Wednesday, June 17, 2009

Assembly Sequence

The construction takes place by building the 4 flat panel wall and bottom flat panel frame. Begin with the bottom frame, laying it out on a large flat surface. Next, lay out the two gable end walls, making sure that they are the same size and that the plywood triangle pieces have the same angles. Follow this with the 2 long walls. The plywood that makes up the exterior of the roost box is attached to the flat panels at this stage. Don't forget to cut in the cleanout and egg doors as well. The plexi-glass can be installed at this time.

Once you have built the 5 flat panels, stand them up on the flat panel floor frame and check your dimensions. If all lines up properly, lay the panels down again and install the wire over them. Before installing the wire, make sure that the diagonal measurements of each frame are equal to insure that the corners are square. This is a old carpenter's trick. After the wire is secure, stand the wall up again over the floor frame and secure the corners with screws or angle brackets.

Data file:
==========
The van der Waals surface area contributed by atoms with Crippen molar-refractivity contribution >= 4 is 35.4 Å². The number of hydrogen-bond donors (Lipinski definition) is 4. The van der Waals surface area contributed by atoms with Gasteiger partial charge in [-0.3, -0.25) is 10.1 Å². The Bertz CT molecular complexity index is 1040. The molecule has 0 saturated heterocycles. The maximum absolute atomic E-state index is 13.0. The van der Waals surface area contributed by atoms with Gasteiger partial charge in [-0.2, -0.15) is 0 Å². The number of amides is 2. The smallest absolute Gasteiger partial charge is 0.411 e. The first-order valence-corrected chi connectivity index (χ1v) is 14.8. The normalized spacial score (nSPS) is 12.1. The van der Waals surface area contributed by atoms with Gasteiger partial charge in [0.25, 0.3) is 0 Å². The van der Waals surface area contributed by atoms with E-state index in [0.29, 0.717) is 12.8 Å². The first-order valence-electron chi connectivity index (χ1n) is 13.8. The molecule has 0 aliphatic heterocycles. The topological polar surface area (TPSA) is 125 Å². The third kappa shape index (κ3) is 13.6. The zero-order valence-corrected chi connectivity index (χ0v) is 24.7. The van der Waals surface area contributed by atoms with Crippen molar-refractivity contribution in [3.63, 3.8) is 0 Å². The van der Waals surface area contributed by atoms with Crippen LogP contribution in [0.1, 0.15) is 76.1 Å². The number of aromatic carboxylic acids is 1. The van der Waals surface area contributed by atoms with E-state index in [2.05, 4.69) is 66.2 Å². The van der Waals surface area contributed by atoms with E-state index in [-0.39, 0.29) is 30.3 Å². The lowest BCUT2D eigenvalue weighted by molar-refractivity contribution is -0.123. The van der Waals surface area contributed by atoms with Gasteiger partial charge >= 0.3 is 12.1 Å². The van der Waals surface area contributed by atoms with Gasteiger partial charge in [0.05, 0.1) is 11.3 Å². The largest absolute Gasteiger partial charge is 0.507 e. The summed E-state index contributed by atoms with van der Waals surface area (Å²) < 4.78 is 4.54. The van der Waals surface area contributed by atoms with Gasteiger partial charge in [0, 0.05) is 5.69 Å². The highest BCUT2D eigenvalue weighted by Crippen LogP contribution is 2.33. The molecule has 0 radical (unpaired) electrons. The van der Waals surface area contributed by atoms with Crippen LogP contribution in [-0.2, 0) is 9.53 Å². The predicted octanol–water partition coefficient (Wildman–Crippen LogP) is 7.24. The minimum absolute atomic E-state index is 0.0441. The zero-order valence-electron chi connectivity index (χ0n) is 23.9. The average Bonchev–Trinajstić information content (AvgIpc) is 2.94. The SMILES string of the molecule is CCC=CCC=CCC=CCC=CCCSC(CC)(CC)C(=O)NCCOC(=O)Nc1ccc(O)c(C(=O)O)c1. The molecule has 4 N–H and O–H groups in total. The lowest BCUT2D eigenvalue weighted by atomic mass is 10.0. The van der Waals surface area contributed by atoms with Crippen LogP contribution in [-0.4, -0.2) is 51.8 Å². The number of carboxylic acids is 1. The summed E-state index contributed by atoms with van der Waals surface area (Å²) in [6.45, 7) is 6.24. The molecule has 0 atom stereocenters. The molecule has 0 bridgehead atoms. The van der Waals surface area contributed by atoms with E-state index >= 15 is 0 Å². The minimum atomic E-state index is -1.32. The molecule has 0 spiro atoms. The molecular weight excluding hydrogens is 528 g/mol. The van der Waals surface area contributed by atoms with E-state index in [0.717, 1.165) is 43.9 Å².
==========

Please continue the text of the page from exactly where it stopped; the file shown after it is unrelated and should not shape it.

Next, complete the three interior wall of the roost box. You will need to install additional framing inside the coop to support the plywood pieces. Install as needed. Then, install the bottom of the roost box, followed by the front interior panel with the sliding door. Finally, install the top flat plywood ceiling with the vent holes.

Finally, install the roofing material and all the trim, hinges, roost bar, etc.

This sequence is only one of many ways to build this coop. I suggest you carefully think through each stage of construction, taking into account your physical limitations. There is not perfect sequence, but with a little forethought, you will greatly reduce the inevitable frustration that comes with such a building project. Stay focused when building, but stop occasionally to plan ahead.

Some like to prefinish the wood before assembly. I like this idea. I cut the framing members, then coated them with the Lifetime Wood Preservative. I gave the plywood a single roller coat of paint before cutting it as well.